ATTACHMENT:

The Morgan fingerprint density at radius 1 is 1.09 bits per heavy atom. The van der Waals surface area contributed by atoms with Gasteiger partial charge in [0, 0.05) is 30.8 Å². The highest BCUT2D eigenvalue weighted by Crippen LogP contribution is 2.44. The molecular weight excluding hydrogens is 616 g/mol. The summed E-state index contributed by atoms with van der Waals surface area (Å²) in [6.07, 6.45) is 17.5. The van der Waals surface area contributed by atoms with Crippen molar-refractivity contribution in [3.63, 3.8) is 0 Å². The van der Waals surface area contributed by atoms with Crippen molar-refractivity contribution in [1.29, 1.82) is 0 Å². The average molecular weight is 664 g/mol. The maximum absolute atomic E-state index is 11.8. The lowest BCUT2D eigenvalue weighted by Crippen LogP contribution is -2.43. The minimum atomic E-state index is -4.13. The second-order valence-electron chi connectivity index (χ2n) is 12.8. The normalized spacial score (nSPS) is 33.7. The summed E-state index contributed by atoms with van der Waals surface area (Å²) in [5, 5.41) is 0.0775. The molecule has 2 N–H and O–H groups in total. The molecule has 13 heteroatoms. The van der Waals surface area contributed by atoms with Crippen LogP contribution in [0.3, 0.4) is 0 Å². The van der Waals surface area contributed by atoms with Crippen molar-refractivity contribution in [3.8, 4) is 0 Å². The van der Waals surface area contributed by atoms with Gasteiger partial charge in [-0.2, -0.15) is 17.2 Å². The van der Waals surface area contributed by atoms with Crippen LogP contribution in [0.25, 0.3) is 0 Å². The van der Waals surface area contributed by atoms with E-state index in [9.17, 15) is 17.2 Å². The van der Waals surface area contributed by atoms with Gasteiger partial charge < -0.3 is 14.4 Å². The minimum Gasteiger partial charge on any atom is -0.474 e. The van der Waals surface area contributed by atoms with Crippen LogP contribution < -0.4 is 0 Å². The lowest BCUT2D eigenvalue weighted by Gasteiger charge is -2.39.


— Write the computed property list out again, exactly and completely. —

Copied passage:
The Morgan fingerprint density at radius 1 is 1.09 bits per heavy atom. The van der Waals surface area contributed by atoms with Gasteiger partial charge in [0, 0.05) is 30.8 Å². The highest BCUT2D eigenvalue weighted by Crippen LogP contribution is 2.44. The molecular weight excluding hydrogens is 616 g/mol. The summed E-state index contributed by atoms with van der Waals surface area (Å²) in [6.07, 6.45) is 17.5. The van der Waals surface area contributed by atoms with Crippen molar-refractivity contribution in [3.63, 3.8) is 0 Å². The van der Waals surface area contributed by atoms with Crippen molar-refractivity contribution in [1.29, 1.82) is 0 Å². The average molecular weight is 664 g/mol. The maximum absolute atomic E-state index is 11.8. The lowest BCUT2D eigenvalue weighted by Crippen LogP contribution is -2.43. The minimum atomic E-state index is -4.13. The second-order valence-electron chi connectivity index (χ2n) is 12.8. The normalized spacial score (nSPS) is 33.7. The summed E-state index contributed by atoms with van der Waals surface area (Å²) in [5, 5.41) is 0.0775. The molecule has 2 N–H and O–H groups in total. The molecule has 13 heteroatoms. The van der Waals surface area contributed by atoms with Crippen LogP contribution in [0.3, 0.4) is 0 Å². The van der Waals surface area contributed by atoms with Crippen molar-refractivity contribution in [3.8, 4) is 0 Å². The van der Waals surface area contributed by atoms with Gasteiger partial charge in [-0.2, -0.15) is 17.2 Å². The van der Waals surface area contributed by atoms with Crippen LogP contribution in [0.25, 0.3) is 0 Å². The van der Waals surface area contributed by atoms with E-state index in [9.17, 15) is 17.2 Å². The van der Waals surface area contributed by atoms with Gasteiger partial charge < -0.3 is 14.4 Å². The minimum Gasteiger partial charge on any atom is -0.474 e. The van der Waals surface area contributed by atoms with Crippen LogP contribution < -0.4 is 0 Å². The lowest BCUT2D eigenvalue weighted by Gasteiger charge is -2.39.